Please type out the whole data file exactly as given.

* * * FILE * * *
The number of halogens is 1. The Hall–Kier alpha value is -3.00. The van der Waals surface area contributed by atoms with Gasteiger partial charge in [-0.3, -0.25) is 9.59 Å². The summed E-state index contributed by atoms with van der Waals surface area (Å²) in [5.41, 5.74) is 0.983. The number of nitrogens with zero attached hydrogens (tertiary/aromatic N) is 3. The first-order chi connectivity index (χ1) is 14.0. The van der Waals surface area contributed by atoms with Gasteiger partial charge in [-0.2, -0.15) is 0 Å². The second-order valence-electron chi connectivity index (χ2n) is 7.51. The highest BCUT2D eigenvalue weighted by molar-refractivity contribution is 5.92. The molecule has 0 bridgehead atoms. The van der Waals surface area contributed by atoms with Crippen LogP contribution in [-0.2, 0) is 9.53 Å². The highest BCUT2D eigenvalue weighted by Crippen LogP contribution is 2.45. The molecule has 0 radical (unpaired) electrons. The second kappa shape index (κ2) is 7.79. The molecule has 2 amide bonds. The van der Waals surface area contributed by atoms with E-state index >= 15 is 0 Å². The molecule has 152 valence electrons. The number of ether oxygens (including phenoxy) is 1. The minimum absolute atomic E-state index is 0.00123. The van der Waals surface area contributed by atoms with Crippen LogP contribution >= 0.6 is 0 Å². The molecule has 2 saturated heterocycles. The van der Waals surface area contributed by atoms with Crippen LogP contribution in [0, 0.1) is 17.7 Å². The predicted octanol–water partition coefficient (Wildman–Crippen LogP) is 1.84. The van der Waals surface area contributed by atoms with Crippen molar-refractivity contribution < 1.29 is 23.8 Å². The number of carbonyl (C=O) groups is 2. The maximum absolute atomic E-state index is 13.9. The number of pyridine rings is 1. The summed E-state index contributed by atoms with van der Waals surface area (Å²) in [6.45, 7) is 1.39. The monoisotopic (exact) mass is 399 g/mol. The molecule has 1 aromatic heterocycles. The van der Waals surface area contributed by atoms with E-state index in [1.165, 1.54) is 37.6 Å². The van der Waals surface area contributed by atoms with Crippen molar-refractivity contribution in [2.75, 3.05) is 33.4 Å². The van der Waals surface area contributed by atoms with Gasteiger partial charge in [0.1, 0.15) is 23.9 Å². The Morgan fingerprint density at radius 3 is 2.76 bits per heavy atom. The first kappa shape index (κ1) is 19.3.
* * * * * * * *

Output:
The number of halogens is 1. The Hall–Kier alpha value is -3.00. The van der Waals surface area contributed by atoms with Gasteiger partial charge in [-0.3, -0.25) is 9.59 Å². The summed E-state index contributed by atoms with van der Waals surface area (Å²) in [5.41, 5.74) is 0.983. The number of nitrogens with zero attached hydrogens (tertiary/aromatic N) is 3. The first-order chi connectivity index (χ1) is 14.0. The van der Waals surface area contributed by atoms with Gasteiger partial charge in [-0.2, -0.15) is 0 Å². The second-order valence-electron chi connectivity index (χ2n) is 7.51. The highest BCUT2D eigenvalue weighted by molar-refractivity contribution is 5.92. The molecule has 0 bridgehead atoms. The van der Waals surface area contributed by atoms with Crippen LogP contribution in [-0.2, 0) is 9.53 Å². The highest BCUT2D eigenvalue weighted by Crippen LogP contribution is 2.45. The molecule has 0 radical (unpaired) electrons. The second kappa shape index (κ2) is 7.79. The molecule has 2 amide bonds. The van der Waals surface area contributed by atoms with E-state index >= 15 is 0 Å². The molecule has 152 valence electrons. The number of ether oxygens (including phenoxy) is 1. The minimum absolute atomic E-state index is 0.00123. The van der Waals surface area contributed by atoms with Crippen LogP contribution >= 0.6 is 0 Å². The molecule has 2 saturated heterocycles. The van der Waals surface area contributed by atoms with Crippen LogP contribution in [0, 0.1) is 17.7 Å². The predicted octanol–water partition coefficient (Wildman–Crippen LogP) is 1.84. The van der Waals surface area contributed by atoms with Crippen molar-refractivity contribution < 1.29 is 23.8 Å². The number of carbonyl (C=O) groups is 2. The maximum absolute atomic E-state index is 13.9. The number of pyridine rings is 1. The summed E-state index contributed by atoms with van der Waals surface area (Å²) in [6.45, 7) is 1.39. The monoisotopic (exact) mass is 399 g/mol. The molecule has 1 aromatic heterocycles. The van der Waals surface area contributed by atoms with E-state index in [1.165, 1.54) is 37.6 Å². The van der Waals surface area contributed by atoms with Crippen molar-refractivity contribution in [2.75, 3.05) is 33.4 Å². The van der Waals surface area contributed by atoms with Gasteiger partial charge in [0.1, 0.15) is 23.9 Å². The Morgan fingerprint density at radius 3 is 2.76 bits per heavy atom. The first kappa shape index (κ1) is 19.3.